Nature as Therapy: The Swing Set at Kostolná Hora
On a sunny day of the Saint Martin’s summer, we decided to visit the largest village of the Ružomberok District, Liptovské Sliače, where we went for a hike through Kostolná Hora to Bežan. This place is well-known mostly by the locals, people from the wider surroundings usually do not know about it. The route offers beautiful views of the wide surroundings, and it is not difficult. As the majority of the route runs on an asphalt road, it is suitable almost for any type of weather, in summer or winter.
In the region of Ružomberok, the beginning of November is when people usually harvest the last ones of this year’s crops. That is why we decided to collect what we are going to need for the preparation of pickled cabbage, which is prepared by the people of the Lower Lipton region probably in every household. What we mean is as simple as a horseradish root, which, in addition to being used as a basis at the bottom of the pickled cabbage, some people also add in between the layers.
“Chren dedinský” (“horseradish”) is a plant which is commonly found almost everywhere in Slovakia, you may find it in fields, meadows, near creeks, and at places with sufficient dampness. Horseradish has been cultivated in Slovakia since the Middle Ages. In our region, however, horseradish cultivation was never really necessary, as you can find wild horseradish growing at many places. A disadvantage to cultivation of horseradish in gardens is that it tends to spread all over the garden and it is difficult to remove it. For our purposes (to put it as a basis at the bottom of the pickled cabbage barrel), we will need about five to ten roots, depending on the size of the barrel. Horseradish is easy to recognize, however, it can be mistaken for one similar plant, which looks similar, but does not have its specific aroma. In addition to that, after breaking through the skin of its root, it also lacks the pungent aroma which is typical for the horseradish.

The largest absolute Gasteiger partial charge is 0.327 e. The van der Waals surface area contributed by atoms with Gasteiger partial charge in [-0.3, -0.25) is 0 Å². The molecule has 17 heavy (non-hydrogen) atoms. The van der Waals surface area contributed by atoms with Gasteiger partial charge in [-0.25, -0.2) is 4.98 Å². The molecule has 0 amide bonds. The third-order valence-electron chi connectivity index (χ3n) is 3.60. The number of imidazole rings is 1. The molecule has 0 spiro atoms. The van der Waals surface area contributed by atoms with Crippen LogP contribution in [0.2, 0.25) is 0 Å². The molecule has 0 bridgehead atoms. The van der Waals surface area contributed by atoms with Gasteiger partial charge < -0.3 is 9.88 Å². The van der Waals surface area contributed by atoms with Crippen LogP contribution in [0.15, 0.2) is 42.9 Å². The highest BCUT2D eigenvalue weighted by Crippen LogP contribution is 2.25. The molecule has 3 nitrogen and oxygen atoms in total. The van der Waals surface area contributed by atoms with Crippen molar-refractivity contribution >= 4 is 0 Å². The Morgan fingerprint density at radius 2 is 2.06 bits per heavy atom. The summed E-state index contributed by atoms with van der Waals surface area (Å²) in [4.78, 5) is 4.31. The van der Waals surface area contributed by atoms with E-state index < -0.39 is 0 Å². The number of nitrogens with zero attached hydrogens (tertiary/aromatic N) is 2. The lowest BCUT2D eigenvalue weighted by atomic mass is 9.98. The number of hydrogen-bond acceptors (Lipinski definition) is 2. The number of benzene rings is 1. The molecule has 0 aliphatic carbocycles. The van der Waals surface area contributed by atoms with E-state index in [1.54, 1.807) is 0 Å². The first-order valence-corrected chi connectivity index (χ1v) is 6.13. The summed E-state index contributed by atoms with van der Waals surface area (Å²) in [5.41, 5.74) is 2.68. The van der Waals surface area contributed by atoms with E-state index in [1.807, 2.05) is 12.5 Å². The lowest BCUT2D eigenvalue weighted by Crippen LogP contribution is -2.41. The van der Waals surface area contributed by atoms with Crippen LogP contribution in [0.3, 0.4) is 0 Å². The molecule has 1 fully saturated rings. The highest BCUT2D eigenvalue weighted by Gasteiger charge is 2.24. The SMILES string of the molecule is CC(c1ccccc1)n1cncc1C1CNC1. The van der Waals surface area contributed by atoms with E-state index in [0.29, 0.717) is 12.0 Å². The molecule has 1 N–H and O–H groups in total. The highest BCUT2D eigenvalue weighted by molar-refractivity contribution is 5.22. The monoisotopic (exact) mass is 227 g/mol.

Apart from pickled cabbage, there are other ways in which horseradish can be used. Most often, it is used as a side dish in meals, or added to sauces and stews. Horseradish is a valuable source of potassium, magnesium, calcium and phosphor for our bodies. In addition to minerals, it also contains vitamins, in particular vitamin C. It also contains essential oils, which have antibacterial effects.
When packing for this trip, in addition to your old and used bag for collecting the things which do not belong in nature, also bring something you can use for digging, in order to get to the roots through the hard soil. We also recommend bringing paper bags for other gifts from nature you might see along the route.